Take the 2-minute tour ×
Stack Overflow is a question and answer site for professional and enthusiast programmers. It's 100% free, no registration required.

What do the vast majority of Rails shops do? Since Ruby allows for either I'm sure there is a set standard I should probably fixate on making a habit since I'm just starting out with Rails.

According to Pragmatic Agile Web Development With Rails (4th Edition):

In Rails applications, you’ll find that most method calls involved in larger expressions will have parenthe- ses, while those that look more like commands or declarations tend not to have them.

So which is it? Or is it the wild west out there?

share|improve this question
    
Rails code has parentheses. –  AMIT Feb 3 '12 at 1:22

1 Answer 1

up vote 5 down vote accepted

The Rails contributing style guide seems to favor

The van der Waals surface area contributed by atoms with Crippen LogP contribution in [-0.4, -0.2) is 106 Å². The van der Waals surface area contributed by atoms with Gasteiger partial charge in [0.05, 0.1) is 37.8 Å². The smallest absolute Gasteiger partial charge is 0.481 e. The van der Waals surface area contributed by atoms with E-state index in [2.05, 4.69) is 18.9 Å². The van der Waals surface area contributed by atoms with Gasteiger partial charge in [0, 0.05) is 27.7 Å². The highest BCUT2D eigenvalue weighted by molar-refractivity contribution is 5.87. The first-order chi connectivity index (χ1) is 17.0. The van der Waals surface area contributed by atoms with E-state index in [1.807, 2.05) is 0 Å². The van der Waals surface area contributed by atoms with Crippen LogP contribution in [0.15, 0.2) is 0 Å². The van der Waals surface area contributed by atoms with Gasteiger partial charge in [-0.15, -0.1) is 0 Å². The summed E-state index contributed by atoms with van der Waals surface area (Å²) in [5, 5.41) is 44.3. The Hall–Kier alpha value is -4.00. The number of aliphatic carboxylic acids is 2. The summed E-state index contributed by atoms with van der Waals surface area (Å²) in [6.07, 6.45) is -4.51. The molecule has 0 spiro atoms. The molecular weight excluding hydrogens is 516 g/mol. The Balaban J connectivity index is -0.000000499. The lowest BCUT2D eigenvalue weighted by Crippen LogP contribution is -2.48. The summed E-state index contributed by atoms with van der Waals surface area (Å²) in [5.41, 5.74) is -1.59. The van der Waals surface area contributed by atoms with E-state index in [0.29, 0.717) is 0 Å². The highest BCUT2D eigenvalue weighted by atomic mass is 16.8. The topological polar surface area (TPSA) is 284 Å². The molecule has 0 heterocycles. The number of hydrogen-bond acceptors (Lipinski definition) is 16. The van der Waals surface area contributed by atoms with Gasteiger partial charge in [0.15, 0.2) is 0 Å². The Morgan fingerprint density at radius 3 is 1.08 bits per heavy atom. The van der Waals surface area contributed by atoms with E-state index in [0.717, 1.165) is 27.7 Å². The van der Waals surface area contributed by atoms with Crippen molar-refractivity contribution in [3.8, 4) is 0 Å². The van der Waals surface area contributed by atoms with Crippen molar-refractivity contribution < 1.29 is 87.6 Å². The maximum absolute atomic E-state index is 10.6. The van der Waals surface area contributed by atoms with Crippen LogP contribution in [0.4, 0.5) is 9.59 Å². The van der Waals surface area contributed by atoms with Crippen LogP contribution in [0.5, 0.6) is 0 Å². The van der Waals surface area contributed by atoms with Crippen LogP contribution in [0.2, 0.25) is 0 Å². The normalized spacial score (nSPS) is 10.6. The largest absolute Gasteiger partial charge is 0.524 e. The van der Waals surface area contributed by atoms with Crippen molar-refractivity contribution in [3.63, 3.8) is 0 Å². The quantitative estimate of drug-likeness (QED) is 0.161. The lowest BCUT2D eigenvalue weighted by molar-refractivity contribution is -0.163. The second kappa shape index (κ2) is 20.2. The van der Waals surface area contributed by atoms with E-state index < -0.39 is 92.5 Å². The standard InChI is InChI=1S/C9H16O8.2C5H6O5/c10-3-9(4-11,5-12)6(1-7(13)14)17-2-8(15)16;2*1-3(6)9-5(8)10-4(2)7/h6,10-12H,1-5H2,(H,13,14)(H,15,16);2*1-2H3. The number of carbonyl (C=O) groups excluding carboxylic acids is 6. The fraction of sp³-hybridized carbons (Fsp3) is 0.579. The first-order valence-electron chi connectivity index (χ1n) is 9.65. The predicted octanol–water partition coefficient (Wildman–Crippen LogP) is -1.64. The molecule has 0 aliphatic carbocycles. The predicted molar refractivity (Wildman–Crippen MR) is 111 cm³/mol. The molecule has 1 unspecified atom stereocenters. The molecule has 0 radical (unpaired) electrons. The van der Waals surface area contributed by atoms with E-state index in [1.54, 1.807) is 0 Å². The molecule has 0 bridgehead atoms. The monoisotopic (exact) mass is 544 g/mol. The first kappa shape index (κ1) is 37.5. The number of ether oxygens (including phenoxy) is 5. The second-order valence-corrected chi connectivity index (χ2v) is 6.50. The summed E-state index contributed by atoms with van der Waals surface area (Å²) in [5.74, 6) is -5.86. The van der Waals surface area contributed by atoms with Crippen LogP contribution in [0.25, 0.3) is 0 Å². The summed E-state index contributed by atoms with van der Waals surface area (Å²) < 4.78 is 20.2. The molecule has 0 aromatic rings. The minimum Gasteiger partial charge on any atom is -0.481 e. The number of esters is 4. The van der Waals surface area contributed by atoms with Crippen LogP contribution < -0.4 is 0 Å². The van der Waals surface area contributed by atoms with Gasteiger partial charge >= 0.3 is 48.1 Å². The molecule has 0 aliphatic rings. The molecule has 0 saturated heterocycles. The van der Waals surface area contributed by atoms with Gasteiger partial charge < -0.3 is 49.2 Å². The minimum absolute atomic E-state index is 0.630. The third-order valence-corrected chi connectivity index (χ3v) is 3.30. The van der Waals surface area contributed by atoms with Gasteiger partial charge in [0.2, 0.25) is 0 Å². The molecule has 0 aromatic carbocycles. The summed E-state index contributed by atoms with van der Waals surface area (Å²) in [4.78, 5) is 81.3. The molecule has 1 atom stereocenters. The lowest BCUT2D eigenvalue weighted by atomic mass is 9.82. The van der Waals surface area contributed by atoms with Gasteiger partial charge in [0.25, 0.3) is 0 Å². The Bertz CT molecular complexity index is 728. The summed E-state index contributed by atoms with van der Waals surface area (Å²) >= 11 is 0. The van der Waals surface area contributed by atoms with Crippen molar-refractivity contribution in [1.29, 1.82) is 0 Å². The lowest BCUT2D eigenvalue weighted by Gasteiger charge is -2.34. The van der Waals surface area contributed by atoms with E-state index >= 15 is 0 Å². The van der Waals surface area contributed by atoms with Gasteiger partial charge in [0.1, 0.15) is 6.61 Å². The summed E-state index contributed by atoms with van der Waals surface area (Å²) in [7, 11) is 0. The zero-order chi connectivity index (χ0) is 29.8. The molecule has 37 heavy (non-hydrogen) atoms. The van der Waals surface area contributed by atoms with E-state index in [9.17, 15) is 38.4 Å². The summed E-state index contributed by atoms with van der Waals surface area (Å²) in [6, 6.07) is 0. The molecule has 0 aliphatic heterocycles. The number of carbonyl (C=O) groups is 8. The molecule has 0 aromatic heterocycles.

my_method(my_param)

over

my_method my_param

But most of the code I've seen seems to buck that trend. I would definitely say that you shouldn't use open parentheses for a method call without parameters. The one guiding principle I've noticed is to emphasize code human readability. That leads me to the following conclusions:

Don't use the parentheses if Your method call has no arguments

my_object.my_method

Your method call is the only thing on the line

my_object.my_method my_params
form.submit "Create"

Do use the parentheses if Your method call is on the same line as a number of method calls

my_object.parse(my_arguments).join(", ").chomp

However, there are different conventions for different situations that you'll probably only see by looking at a lot of code. For example, methods that execute within a class definition mostly don't use parentheses, and have each argument on a different, indented line:

validates     :first_name,
              :presence => true,
              :format => { :with => /\S./ }
share|improve this answer

Your Answer

 
discard

By posting your answer, you agree to the privacy policy and terms of service.

Not the answer you're looking for? Browse other questions tagged or ask your own question.